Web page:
" Take My Lightning but Don't Steal My Thunder" [ Alex Chinneck / London]

Source: Dezeen

This spectacular levitating building in Covent Garden leaves the mind boggled. The science used is the same principle of counterweight used by levitating men. In the green market stall to the side of the building is a single steel beam which supports the entire thing.

Source: Dezeen

Sunbathing Man [MTO / France]

Source: CNN / MTO

Words On The Wall [ Boa Mistura / Sao Paulo, Brazil ]

Source: Upper Playground / Juxtapoz

This group transforms the tired, winding, elevated streets of Brazil's slums into incredible pieces of art.

3D Chalk Snail [Julian Beever]

Source: Huffington Post

Globe Park [Francois Abelanet / Paris, France]

Source: My Modern Met

This park in Paris may look like a 3D Globe - from certain angles - but from others you can see how it actually works.

"From the Knees of my Nose to the Belly of my Toes" [Alex Chinneck / London]

Source: Dezeen

Source: Dezeen

Alex Chinneck acquired 1 Godwin Road, Cliftonville, after noticing that the area was in decline. Removing the entire front wall, he rebuilt it one floor off, to open the decaying interior of the top floor and create a bizarre illusion. The piece acts as a physical representation of a community in decline and as a testament that art should serve everyone - even the poor.

"Don't Ignore Me!" [Unicef / China]

Source: Unicef China

Source: Unicef China

There are 1.5 million underprivileged children in China, and to raise awareness of their plight, Unicef created this incredible street art that creates children from thin air.

See Through Cabin [Lewes, Delaware]


3D Geometric Shapes [Brussels, Belgium / Alexis Facca]

Source: CNN

Source: CNN
Source: CNN

Alexis Facca transforms abandoned urban locations with an incredible anamorphic effect.

“Giant Clothespin” [Mehmet Ali Uysal / Liege]

Source: Atlas Obscura

In Liege, Belgium, a giant clothespin holds onto a mound of dirt and grass in a spectacular illusion. The clothespin was designed by a Turkish artist, Mehmet Ali Uysal, for the Festival of the Five Seasons.

Cartoon Invasion [ Aakash Nihalani / Brooklyn, USA]

Source: Walyo

Source: Walyou

With only paper tubes and paint, Aakash Nihalani is able to warp how our mind works and create truly incredible illusions that look like a cartoon invading our world.

Invisible Skyway [ Mark Hewson / New Zealand]

Source: Weburbanist

New Zealand artist, illusionist and urbanist Mark Hewson uses spatial deception to convince people that there is less (or more) to their city than can ordinarily be seen.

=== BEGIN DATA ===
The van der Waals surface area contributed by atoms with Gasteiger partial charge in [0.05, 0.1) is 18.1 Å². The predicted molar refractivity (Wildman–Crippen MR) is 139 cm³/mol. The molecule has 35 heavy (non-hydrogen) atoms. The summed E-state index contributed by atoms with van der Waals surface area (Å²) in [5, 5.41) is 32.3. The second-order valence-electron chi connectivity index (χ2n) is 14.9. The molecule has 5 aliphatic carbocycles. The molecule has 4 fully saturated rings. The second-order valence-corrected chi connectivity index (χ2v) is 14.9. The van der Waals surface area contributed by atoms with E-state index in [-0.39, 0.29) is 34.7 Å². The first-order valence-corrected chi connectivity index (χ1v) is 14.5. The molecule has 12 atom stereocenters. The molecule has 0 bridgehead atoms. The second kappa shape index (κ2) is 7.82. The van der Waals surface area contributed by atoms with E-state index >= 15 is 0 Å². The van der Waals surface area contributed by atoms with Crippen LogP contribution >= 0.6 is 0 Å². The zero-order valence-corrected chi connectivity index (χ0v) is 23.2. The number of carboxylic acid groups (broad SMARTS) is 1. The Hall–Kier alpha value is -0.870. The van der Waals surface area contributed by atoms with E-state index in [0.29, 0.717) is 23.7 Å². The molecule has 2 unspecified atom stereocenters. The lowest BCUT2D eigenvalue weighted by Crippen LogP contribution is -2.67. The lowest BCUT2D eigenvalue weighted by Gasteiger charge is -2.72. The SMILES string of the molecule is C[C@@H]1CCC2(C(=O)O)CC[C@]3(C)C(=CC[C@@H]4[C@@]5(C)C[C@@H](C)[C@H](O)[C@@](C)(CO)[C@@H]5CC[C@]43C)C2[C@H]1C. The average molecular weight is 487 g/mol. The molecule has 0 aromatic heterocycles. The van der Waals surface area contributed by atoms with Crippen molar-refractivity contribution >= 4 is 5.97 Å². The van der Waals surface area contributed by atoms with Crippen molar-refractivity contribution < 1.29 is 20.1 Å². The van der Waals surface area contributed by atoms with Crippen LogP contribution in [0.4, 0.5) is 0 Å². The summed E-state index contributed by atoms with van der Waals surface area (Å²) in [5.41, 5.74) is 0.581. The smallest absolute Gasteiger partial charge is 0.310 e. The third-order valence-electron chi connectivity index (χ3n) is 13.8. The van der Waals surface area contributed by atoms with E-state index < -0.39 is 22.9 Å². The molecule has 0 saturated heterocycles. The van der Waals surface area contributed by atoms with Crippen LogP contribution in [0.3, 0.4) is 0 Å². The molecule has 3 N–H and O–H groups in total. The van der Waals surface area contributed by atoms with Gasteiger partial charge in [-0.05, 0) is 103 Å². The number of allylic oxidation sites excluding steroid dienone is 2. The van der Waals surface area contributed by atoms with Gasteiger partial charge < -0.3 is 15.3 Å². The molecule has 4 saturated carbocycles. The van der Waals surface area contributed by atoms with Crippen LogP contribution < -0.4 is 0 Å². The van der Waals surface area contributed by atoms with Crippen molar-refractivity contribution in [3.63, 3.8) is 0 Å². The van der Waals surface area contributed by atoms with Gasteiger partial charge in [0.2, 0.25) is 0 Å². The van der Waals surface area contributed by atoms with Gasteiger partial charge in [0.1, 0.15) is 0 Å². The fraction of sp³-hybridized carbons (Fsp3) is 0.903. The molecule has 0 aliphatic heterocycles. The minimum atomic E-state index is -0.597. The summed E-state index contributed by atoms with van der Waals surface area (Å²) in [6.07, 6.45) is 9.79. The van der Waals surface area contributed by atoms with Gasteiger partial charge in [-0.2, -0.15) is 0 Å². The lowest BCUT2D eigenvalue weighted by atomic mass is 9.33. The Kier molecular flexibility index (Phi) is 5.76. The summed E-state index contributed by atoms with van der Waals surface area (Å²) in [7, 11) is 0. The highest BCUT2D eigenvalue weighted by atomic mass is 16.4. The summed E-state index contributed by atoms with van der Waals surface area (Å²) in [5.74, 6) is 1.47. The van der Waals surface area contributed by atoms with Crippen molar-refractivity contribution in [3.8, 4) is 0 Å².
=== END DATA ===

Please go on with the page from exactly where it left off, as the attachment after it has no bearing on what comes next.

Invisible E lectrical Boxes [ Mona Caron / San Francisco, USA]

Source: io9

Anamorphic Illusion [ Truly Design / Rome]

Source: Memolition

Source: Memolition
Source: Memolition

Truly Design paint incredible illusions onto neglected monuments throughout Italy.

Hovering Tree [ Mario Schuster / Potsdam, Germany]

Source: Mario Schuster / YouTube

To create this optical illusion, Daniel Siering and Mario Shu wrapped the tree with plastic and then painted on the landscape of the scenery behind the tree.

" Miner on the Moon" Upside Down House [ Alex Chinneck / London]

Source: Dezeen

Dalston House [Leandro Erlich / London]

Source: Dezeen

Source: Dezeen

Dalston House is an installation in London that uses mirrors to transform visitors into Spider Men. It gives both kids and adults a chance to play and interact with a mind-boggling environment.

Beautifying Railings [ Zebrating / Germany]

Source: Twisted Sifter

The Tree [TSF Crew / France]

Source: Street Art Utopia

In the space of a few months, the TSF Crew planted and felled this 3D tree in an abandoned building. The note reads, "Sorry For The Tree We Need More Space."

Optical Illusion Billboard [India]

Source: Reddit

Colorful Holes In The Wall [1010 / France]

Source: 1010 / Facebook

By carefully layering paint, 1010 is able to create incredible holes in urban environments that look as though they could be a portal to another world.

Source: 1010

Street Chasms [ Edgar Mueller / Ireland]

Source: Getty

Source: Getty

Edgar Mueller is a master of three-dimensional illusion street art. His canvas is the streets that we use every day. Most who see these incredible works of art are so drawn in by the illusion that they will take great pains to walk around it, so they won’t “fall” in.